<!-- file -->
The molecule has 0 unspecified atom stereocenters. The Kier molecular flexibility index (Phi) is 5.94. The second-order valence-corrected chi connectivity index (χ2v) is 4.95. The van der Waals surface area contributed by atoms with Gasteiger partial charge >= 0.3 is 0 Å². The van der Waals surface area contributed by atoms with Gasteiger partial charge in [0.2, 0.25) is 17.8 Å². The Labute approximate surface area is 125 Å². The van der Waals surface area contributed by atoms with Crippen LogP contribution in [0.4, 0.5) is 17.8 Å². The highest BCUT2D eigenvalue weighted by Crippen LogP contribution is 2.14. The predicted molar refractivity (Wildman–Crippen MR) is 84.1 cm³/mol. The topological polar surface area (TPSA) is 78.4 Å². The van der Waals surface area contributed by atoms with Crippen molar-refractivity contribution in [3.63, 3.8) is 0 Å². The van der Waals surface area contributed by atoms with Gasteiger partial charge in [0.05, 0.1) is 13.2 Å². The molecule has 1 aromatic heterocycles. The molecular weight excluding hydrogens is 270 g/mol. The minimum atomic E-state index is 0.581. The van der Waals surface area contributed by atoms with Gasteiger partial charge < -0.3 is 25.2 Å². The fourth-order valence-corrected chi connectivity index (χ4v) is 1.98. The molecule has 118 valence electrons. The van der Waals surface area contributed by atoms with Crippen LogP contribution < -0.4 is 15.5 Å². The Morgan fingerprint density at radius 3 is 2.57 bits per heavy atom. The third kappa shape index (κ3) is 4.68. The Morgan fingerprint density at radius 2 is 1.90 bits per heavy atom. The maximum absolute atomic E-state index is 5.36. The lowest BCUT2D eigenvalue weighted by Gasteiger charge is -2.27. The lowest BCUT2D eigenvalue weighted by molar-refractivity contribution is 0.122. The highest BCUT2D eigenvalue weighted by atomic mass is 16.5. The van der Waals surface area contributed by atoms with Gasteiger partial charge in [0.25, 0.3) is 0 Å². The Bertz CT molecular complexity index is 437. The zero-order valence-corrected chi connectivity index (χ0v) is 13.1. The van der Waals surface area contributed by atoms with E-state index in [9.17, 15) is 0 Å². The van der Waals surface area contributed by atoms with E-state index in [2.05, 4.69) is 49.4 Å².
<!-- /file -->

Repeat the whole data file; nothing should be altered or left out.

The molecule has 0 unspecified atom stereocenters. The Kier molecular flexibility index (Phi) is 5.94. The second-order valence-corrected chi connectivity index (χ2v) is 4.95. The van der Waals surface area contributed by atoms with Gasteiger partial charge >= 0.3 is 0 Å². The van der Waals surface area contributed by atoms with Gasteiger partial charge in [0.2, 0.25) is 17.8 Å². The Labute approximate surface area is 125 Å². The van der Waals surface area contributed by atoms with Crippen LogP contribution in [0.4, 0.5) is 17.8 Å². The highest BCUT2D eigenvalue weighted by Crippen LogP contribution is 2.14. The predicted molar refractivity (Wildman–Crippen MR) is 84.1 cm³/mol. The topological polar surface area (TPSA) is 78.4 Å². The van der Waals surface area contributed by atoms with Crippen molar-refractivity contribution in [3.63, 3.8) is 0 Å². The van der Waals surface area contributed by atoms with Gasteiger partial charge in [0.05, 0.1) is 13.2 Å². The molecule has 1 aromatic heterocycles. The molecular weight excluding hydrogens is 270 g/mol. The minimum atomic E-state index is 0.581. The van der Waals surface area contributed by atoms with Gasteiger partial charge < -0.3 is 25.2 Å². The fourth-order valence-corrected chi connectivity index (χ4v) is 1.98. The molecule has 118 valence electrons. The van der Waals surface area contributed by atoms with Crippen LogP contribution < -0.4 is 15.5 Å². The Morgan fingerprint density at radius 3 is 2.57 bits per heavy atom. The third kappa shape index (κ3) is 4.68. The Morgan fingerprint density at radius 2 is 1.90 bits per heavy atom. The maximum absolute atomic E-state index is 5.36. The lowest BCUT2D eigenvalue weighted by Gasteiger charge is -2.27. The lowest BCUT2D eigenvalue weighted by molar-refractivity contribution is 0.122. The highest BCUT2D eigenvalue weighted by atomic mass is 16.5. The van der Waals surface area contributed by atoms with Gasteiger partial charge in [0.25, 0.3) is 0 Å². The Bertz CT molecular complexity index is 437. The zero-order valence-corrected chi connectivity index (χ0v) is 13.1. The van der Waals surface area contributed by atoms with E-state index in [9.17, 15) is 0 Å². The van der Waals surface area contributed by atoms with E-state index in [2.05, 4.69) is 49.4 Å².